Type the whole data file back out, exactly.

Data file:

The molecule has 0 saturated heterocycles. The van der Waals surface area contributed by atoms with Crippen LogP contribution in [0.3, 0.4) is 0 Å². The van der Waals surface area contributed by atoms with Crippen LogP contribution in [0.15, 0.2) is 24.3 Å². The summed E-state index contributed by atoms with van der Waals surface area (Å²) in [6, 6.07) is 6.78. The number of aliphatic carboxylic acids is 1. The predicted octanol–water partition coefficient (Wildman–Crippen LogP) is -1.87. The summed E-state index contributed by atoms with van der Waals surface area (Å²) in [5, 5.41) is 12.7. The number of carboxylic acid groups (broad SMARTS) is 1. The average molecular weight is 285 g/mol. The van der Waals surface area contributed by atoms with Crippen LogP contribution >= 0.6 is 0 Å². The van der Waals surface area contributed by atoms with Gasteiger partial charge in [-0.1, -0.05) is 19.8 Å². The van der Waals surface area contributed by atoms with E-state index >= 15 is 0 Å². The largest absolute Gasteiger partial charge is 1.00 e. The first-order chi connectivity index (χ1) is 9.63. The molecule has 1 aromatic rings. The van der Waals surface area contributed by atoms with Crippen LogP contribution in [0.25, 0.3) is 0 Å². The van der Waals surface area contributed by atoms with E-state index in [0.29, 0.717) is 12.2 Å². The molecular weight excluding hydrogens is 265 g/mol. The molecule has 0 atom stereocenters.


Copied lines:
The molecule has 0 saturated heterocycles. The van der Waals surface area contributed by atoms with Crippen LogP contribution in [0.3, 0.4) is 0 Å². The van der Waals surface area contributed by atoms with Crippen LogP contribution in [0.15, 0.2) is 24.3 Å². The summed E-state index contributed by atoms with van der Waals surface area (Å²) in [6, 6.07) is 6.78. The number of aliphatic carboxylic acids is 1. The predicted octanol–water partition coefficient (Wildman–Crippen LogP) is -1.87. The summed E-state index contributed by atoms with van der Waals surface area (Å²) in [5, 5.41) is 12.7. The number of carboxylic acid groups (broad SMARTS) is 1. The average molecular weight is 285 g/mol. The van der Waals surface area contributed by atoms with Crippen LogP contribution >= 0.6 is 0 Å². The van der Waals surface area contributed by atoms with Gasteiger partial charge in [-0.1, -0.05) is 19.8 Å². The van der Waals surface area contributed by atoms with E-state index >= 15 is 0 Å². The largest absolute Gasteiger partial charge is 1.00 e. The first-order chi connectivity index (χ1) is 9.63. The molecule has 1 aromatic rings. The van der Waals surface area contributed by atoms with Crippen LogP contribution in [0.25, 0.3) is 0 Å². The van der Waals surface area contributed by atoms with E-state index in [0.29, 0.717) is 12.2 Å². The molecular weight excluding hydrogens is 265 g/mol. The molecule has 0 atom stereocenters.